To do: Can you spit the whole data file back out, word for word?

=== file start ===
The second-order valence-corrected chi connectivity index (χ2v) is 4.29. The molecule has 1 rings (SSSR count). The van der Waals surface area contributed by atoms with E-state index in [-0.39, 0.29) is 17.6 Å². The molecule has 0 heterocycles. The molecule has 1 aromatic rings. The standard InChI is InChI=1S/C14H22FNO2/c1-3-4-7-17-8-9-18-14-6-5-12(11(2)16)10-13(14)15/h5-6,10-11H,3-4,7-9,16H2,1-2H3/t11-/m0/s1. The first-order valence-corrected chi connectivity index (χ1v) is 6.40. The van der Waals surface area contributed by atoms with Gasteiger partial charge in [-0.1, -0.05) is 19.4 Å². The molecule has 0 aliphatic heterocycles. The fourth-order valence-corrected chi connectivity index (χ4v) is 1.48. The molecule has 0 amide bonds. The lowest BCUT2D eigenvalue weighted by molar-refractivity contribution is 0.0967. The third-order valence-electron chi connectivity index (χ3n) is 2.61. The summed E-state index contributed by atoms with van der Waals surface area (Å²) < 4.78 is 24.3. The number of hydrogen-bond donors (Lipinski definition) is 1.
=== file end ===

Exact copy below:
The second-order valence-corrected chi connectivity index (χ2v) is 4.29. The molecule has 1 rings (SSSR count). The van der Waals surface area contributed by atoms with E-state index in [-0.39, 0.29) is 17.6 Å². The molecule has 0 heterocycles. The molecule has 1 aromatic rings. The standard InChI is InChI=1S/C14H22FNO2/c1-3-4-7-17-8-9-18-14-6-5-12(11(2)16)10-13(14)15/h5-6,10-11H,3-4,7-9,16H2,1-2H3/t11-/m0/s1. The first-order valence-corrected chi connectivity index (χ1v) is 6.40. The van der Waals surface area contributed by atoms with Gasteiger partial charge in [-0.1, -0.05) is 19.4 Å². The molecule has 0 aliphatic heterocycles. The fourth-order valence-corrected chi connectivity index (χ4v) is 1.48. The molecule has 0 amide bonds. The lowest BCUT2D eigenvalue weighted by molar-refractivity contribution is 0.0967. The third-order valence-electron chi connectivity index (χ3n) is 2.61. The summed E-state index contributed by atoms with van der Waals surface area (Å²) < 4.78 is 24.3. The number of hydrogen-bond donors (Lipinski definition) is 1.